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by Stewart Hendrickson

Recently some Irish musicians have been composing tunes in odd meters such as 7/8. One example of this is the "Road To Barga" (starts at about 1:47 on the video) by Cillian Vallely of the Irish band Lunasa.


After a bit of difficulty, I learned this tune, and like to play it on fiddle at jams (hear me play it). The response I get is very interesting. Guitar players want to play along, but they get thoroughly confused with the rhythm, hopelessly out of beat, or just plain give up.

When I explain that it is in 7/8 time they still can't get it. It's played as /123 12 12/ or in pulses of /P3 P2 P2/ where P3 is three beats and P2 two beats. Any Greek musician would have no trouble with this as it is the common Kalamatianos rhythm of the popular Greek line dance. But even my musician friends who are into drumming have difficulty beating out this rhythm. Listen to Cat Stevens' Ruby Love - it's the same 123 12 12 beat.

The best way to experience and learn these odd meters is not by counting, but by listening to the music and learning the dances. For example, the Greek Kalamantianos is characterized by three dance counts – long, short, short (P3, P2, P2). Listen to the pulses in the music and move your feet accordingly. After a while the rhythm will feel natural and you will “get it.” Another way is to just repeat the words "Jaffa cake choclate biscuit, jaffa cake choclate biscuit" to the music.

The Greeks have been playing music in 7/8 and other odd meters for hundreds (even thousands) of years, as have Middle Eastern, Eastern European and Balkan musicians. But Americans are only used to hearing and playing music in 2/4, 3/4, and 4/4 time. Even 3/4 or waltz time is difficult for some.

Time signatures define the pulse or timing of a musical piece. The upper number defines the number of beats in a measure while the lower number indicates the note which receives one beat.

Common meters are 2/4 and 4/4 where there are two or four beats to the measure and each quarter note gets one beat, and 3/4 with three beats to the measure. Some simple compound meters are 6/8, 9/8, or 12/8, which can be divided into two, three, or four groups of three beats respectively (each eighth-note receiving one beat). For example 6/8 is counted /123 123/ and is the common rhythm for an Irish jig, 9/8 is counted /123 123 123/ in a slip jig, and 12/8 is counted /123 123 123 123/ in a slide.

Odd meters are defined by complex signatures which do not divide easily into groups of two, three, or four beats. Some examples of odd meters would be 5/8, 7/8, and 11/8. These might be counted as /12 123/, /123 12 12/, or /123 123 123 12/ respectively. Each group of  beats represents a rhythmic pulse.

Igor Stravinsky was one of the first to introduce odd meters into western classical music in his “Firebird Suite” and “The Rite of Spring”. The jarring rhythms in particular were not well received by western ears. Stravinsky wrote of his 1913 premiere in Paris of “The Rite of Spring”: At the performance, mild protests against the music could be heard, from the beginning. Then when the curtain opened ... the storm broke...I was unprepared for the explosion...I left the hall in a rage...I have never again been that angry.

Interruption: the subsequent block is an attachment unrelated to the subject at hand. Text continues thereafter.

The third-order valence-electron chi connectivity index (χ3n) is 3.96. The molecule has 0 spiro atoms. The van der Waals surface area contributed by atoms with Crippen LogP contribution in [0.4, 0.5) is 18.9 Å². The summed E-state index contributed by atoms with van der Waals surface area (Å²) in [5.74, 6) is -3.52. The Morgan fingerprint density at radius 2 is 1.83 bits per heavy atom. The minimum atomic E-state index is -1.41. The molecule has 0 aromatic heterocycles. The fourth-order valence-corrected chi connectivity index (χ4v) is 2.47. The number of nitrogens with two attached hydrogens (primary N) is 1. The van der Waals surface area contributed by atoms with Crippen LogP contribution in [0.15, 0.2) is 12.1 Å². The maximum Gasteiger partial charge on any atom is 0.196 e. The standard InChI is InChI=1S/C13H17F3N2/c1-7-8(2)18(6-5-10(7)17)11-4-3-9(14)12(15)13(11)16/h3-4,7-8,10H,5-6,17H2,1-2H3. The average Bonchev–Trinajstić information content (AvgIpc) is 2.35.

Dave Brubeck shook up the jazz world in 1959 by his use of odd meters. Tired of hearing most jazz in common 4/4 time, he started to experiment in polyrhythms. After returning from a trip to Turkey in 1958, he produced an album of all original compositions in a variety of time signatures. This album “Time Out” was almost rejected by Columbia Records for its challenging use of unusual meters. But the third cut, “Take Five,” soon became the biggest-selling jazz single of all time. It is in 5/4 time with the following piano intro (see and hear it played by the Dave Brubeck Quartet):
It could also be signed as 10/8, in which case it would be counted /123 123 12 12/.

On the same album, “Blue Rondo a la Turk” has a time signature of 9/8 and is counted /12 12 12 123/ rather than the usual /123 123 123/. Another Brubeck composition “Eleven Four” is signed as 11/4 (naturally!) and counted /123 12 123 123/. Some of Brubeck’s best music is available on the two-CD remastered album “The Dave Brubeck Quartet at Carnegie Hall” and “Time Further Out,” his follow-up to “Time Out.”

Math rock, a style of rock music that emerged in the late 1980s, frequently uses odd meters such as 7/8, 11/8, or 13/8, or features constantly changing meters based on various groupings of 2 and 3.

Then there’s Frank Zappa's "Toads of the Short Forest", where Frank says: On stage now, drummer A is playing in 7/8, drummer B is playing in 3/4, the organ player is in 5/8, the bass in 3/4, and the sax player is blowing his nose.

If you want to experience some of these odd meters in Seattle I would recommend listening to Cathie Whitesides and Hank Bradley play Greek music at Georgia’s Greek Restaurant in NW Seattle. Or Balkanarama, another group that plays at Georgia’s. Or listen to Seattle violinist Sandra Layman’s CD, “Little Blackbird: Klezmer, Romanian, Greek, Turkish, and Hungarian Music.

Pangéo is a five-member Seattle group that plays traditional Greek and Balkan folk music. Listen to their CD “Pangéo – Northern Borders.” Pangéo recently disbanded, but seek out Christos Govetas and Ruth Hunter and listen to their latest CD "Pasatempo, Rebetika with Christos Govetas." They often play in festivals at St. Demetrios Greek Orthodox Church in the Montlake District. Better yet, come to St. Demetrios and learn Greek dancing. That’s the best way to understand these rhythms.

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